8. From my quick squiz at the Tufts document, its a study of recycling versus incineration.

    I don’t think it is possible to do the kind of detailed analysis you require (though I agree we could have and should have done a better job than we did at the PC). Despite that, and despite its caveat, I believe that the basic point made in the PC report was valid, and that its simplified ceteris paribus style of reasoning was a reasonable contribution to the discussion.

    Its important to have ‘rules of thumb’ unless they are clearly inappropriate in a specific instance. You either have to use virgin paper or recycled paper. (Your mentioning of a mix seems irrelevant to me, unless there is some reason that you can’t broadly pro-rata the results). So you have to decide.

    Now we can run round doing massive calculations in each situation, but the point of the back of the envelope calculations in the PC report was to put out a challenge. The discrepancy in greenhouse impact using the simplified ceteris paribus reasoning was BIG. From memory the ACF calculations contained all sorts of obfuscations, but did not really tackle the simple logic that had been put forward.

    So I’m proposing as a piece of commonsense for there to be a rule of thumb that virgin paper is better for greenhouse emissions than recycled paper – or if you prefer, the more virgin in the mix the better. And that its way better unless there are specific circumstances which obviate this conclusion.

    If you can point me to a better worked study that examines the issue, I’d be very interested in its conclusions.

  9. Nabakov says:

    And Roppongi is the main child care centre in Tokyo. Drop yer kids off there and then party on in complete security of mind.

  10. simonjm says:

    (I made my-self read the whole thing) :) It was actually looking at a number of scenarios including landfill, incineration, the effect of an increase or decrease of recycling on virgin paper plantations and the overall effect on CO2 production, so is quite relevant.

    As far as pro-rata that goes both way unless you know, it is inappropriate to use a rule of thumb that may be invalid. & surely using one example to create you RoT a-as is indicated that last paragraph- is flawed.

    Also with due respect you are missing the point of recycling as the energy factor is just one aspect of a holistic resource environment management approach.

    My rule of thumb is that you look at the big picture not limit yourself to one aspect of the debate.

    If you had look at the study the main factor is overall effect on CO2 production, especially when taking into consideration of what happens in landfills to the un-recycled paper virgin or recycled. Say for argument sake it does take more energy but if it releases greenhouse gases from the landfill then that must also be added in. Whether the trees are plantation or old growth is also relevant, pollution levels decrease with the use of recycled paper etc etc.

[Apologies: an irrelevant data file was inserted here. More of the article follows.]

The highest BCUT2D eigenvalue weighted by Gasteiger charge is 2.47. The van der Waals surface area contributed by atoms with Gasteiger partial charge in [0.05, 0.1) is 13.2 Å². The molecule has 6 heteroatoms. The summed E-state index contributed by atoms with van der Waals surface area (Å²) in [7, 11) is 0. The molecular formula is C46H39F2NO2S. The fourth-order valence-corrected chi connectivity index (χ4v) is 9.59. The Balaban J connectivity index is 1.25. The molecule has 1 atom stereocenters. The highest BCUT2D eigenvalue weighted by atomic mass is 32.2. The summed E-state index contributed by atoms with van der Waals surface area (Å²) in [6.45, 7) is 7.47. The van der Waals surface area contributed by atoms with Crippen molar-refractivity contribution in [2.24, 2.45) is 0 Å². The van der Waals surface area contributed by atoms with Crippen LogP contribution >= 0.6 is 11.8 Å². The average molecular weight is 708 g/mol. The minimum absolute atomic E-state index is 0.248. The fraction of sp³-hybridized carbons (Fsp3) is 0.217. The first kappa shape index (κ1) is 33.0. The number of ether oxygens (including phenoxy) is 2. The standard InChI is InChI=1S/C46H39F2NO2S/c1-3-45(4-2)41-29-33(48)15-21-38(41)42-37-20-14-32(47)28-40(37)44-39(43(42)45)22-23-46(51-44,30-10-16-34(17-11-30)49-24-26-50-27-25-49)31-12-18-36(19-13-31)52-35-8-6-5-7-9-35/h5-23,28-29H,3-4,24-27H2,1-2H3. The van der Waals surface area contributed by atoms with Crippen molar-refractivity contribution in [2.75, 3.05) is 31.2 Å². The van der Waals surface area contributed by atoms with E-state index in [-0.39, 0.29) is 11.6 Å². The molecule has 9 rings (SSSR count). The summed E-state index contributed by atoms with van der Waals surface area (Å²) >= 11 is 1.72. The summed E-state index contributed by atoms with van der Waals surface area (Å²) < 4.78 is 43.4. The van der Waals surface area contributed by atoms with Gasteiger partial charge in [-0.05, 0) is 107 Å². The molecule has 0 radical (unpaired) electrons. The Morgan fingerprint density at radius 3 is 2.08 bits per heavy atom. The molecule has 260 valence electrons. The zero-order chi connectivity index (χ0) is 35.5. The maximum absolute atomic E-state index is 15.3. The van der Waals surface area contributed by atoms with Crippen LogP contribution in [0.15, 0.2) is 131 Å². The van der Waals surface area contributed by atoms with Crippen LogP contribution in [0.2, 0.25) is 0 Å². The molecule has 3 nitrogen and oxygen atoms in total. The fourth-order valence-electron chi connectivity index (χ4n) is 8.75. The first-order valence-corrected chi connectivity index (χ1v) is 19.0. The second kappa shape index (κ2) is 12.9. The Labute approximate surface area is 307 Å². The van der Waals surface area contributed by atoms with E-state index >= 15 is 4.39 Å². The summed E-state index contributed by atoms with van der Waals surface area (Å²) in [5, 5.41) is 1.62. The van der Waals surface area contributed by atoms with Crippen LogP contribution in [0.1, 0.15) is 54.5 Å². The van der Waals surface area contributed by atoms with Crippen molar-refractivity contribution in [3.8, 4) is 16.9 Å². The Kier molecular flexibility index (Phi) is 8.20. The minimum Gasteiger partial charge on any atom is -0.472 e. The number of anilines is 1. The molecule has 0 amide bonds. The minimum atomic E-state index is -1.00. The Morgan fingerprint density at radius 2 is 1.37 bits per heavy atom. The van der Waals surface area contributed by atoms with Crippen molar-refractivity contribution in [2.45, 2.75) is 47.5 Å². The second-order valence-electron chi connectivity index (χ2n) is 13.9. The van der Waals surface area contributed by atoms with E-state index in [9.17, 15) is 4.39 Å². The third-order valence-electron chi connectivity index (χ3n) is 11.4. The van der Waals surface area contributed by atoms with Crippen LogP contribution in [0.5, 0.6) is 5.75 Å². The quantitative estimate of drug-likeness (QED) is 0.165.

A quick search gave this

    Energy implications of recycling packaging materials (US)1994

    with similar studies by the same author.

  11. Wintersmith says:

    “I could go on here about how irritating the indoctrination of the young with all sorts of ridiculous ideas about the environment is. But I guess its not the place for it – much less my views on solving the world’s problems with children’s summits.”

    Why exactly are you letting your daughter do this, then? If you believe she is being programmed with useless/counterproductive ideas, surely you would want to steer her away from this stuff while she’s young enough to listen to you. On the other hand, if your child is genuinley interested in this subject, why not have her prove to you that there is some worth in these pursuits? It would seem that allowing her to participate while not-so-privately believing the whole thing is bunk wastes both your time and hers.

  12. Well Wintersmith,

    I’ve been to things that I thought were silly which turned out not to be.

    And I don’t take it too seriously.

    And Anna wants to go to Japan and will have a great time – even if a lot of the ideology floating around is codswallop.

    If one is fairly down on ideological thinking one is not too afraid for one’s children to be exposed to it. She’ll see a lot more of it. I won’t really even be trying to undermine it in her thinking. She can figure that out for herself.

    That’s part of my point. I’m not too worried about the ideology floating around. I don’t want to ‘protect’ my daughter from it or even hit her with strong counter-indoctrination. She’s not going to a Nazi rally. (I guess) she’s going to a big conference dedicated to various ideas that are ideological, worthy and do-gooding. Not my favourite idea of a good time, but it will be a compelling and very valuable experience for her.